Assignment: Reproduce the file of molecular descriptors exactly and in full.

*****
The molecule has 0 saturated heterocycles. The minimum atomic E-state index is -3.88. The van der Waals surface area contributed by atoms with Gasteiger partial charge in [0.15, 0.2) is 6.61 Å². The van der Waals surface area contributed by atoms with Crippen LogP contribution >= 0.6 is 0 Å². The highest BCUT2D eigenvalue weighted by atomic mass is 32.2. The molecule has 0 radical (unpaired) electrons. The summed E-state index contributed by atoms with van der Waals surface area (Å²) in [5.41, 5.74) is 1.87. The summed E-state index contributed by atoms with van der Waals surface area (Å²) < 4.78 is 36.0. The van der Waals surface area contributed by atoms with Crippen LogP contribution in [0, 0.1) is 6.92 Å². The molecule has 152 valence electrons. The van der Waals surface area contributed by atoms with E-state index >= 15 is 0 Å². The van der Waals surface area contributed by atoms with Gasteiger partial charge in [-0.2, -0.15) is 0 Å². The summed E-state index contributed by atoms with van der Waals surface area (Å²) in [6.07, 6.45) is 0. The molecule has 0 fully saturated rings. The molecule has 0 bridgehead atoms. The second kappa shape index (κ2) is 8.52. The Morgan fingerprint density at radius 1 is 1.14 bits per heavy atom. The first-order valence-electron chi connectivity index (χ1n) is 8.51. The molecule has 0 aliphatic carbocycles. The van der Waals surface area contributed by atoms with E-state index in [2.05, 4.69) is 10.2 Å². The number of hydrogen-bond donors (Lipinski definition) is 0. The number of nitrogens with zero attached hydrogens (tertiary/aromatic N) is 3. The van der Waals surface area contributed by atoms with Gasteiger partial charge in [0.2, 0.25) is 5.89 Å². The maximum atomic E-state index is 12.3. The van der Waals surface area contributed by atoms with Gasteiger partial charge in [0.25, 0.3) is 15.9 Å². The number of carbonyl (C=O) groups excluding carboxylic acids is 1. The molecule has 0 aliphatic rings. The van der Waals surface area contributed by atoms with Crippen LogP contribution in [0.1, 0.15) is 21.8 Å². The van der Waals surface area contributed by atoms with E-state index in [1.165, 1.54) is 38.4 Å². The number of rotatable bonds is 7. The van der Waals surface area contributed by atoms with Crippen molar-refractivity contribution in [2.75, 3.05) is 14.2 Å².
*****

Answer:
The molecule has 0 saturated heterocycles. The minimum atomic E-state index is -3.88. The van der Waals surface area contributed by atoms with Gasteiger partial charge in [0.15, 0.2) is 6.61 Å². The van der Waals surface area contributed by atoms with Crippen LogP contribution >= 0.6 is 0 Å². The highest BCUT2D eigenvalue weighted by atomic mass is 32.2. The molecule has 0 radical (unpaired) electrons. The summed E-state index contributed by atoms with van der Waals surface area (Å²) in [5.41, 5.74) is 1.87. The summed E-state index contributed by atoms with van der Waals surface area (Å²) < 4.78 is 36.0. The van der Waals surface area contributed by atoms with Crippen LogP contribution in [0, 0.1) is 6.92 Å². The molecule has 152 valence electrons. The van der Waals surface area contributed by atoms with E-state index >= 15 is 0 Å². The van der Waals surface area contributed by atoms with Gasteiger partial charge in [-0.2, -0.15) is 0 Å². The summed E-state index contributed by atoms with van der Waals surface area (Å²) in [6.07, 6.45) is 0. The molecule has 0 fully saturated rings. The molecule has 0 bridgehead atoms. The second kappa shape index (κ2) is 8.52. The Morgan fingerprint density at radius 1 is 1.14 bits per heavy atom. The first-order valence-electron chi connectivity index (χ1n) is 8.51. The molecule has 0 aliphatic carbocycles. The van der Waals surface area contributed by atoms with E-state index in [2.05, 4.69) is 10.2 Å². The number of hydrogen-bond donors (Lipinski definition) is 0. The number of nitrogens with zero attached hydrogens (tertiary/aromatic N) is 3. The van der Waals surface area contributed by atoms with Gasteiger partial charge in [0.2, 0.25) is 5.89 Å². The maximum atomic E-state index is 12.3. The van der Waals surface area contributed by atoms with Gasteiger partial charge in [0.25, 0.3) is 15.9 Å². The number of carbonyl (C=O) groups excluding carboxylic acids is 1. The molecule has 0 aliphatic rings. The van der Waals surface area contributed by atoms with Crippen LogP contribution in [0.1, 0.15) is 21.8 Å². The van der Waals surface area contributed by atoms with E-state index in [1.165, 1.54) is 38.4 Å². The number of rotatable bonds is 7. The van der Waals surface area contributed by atoms with Crippen molar-refractivity contribution in [2.75, 3.05) is 14.2 Å².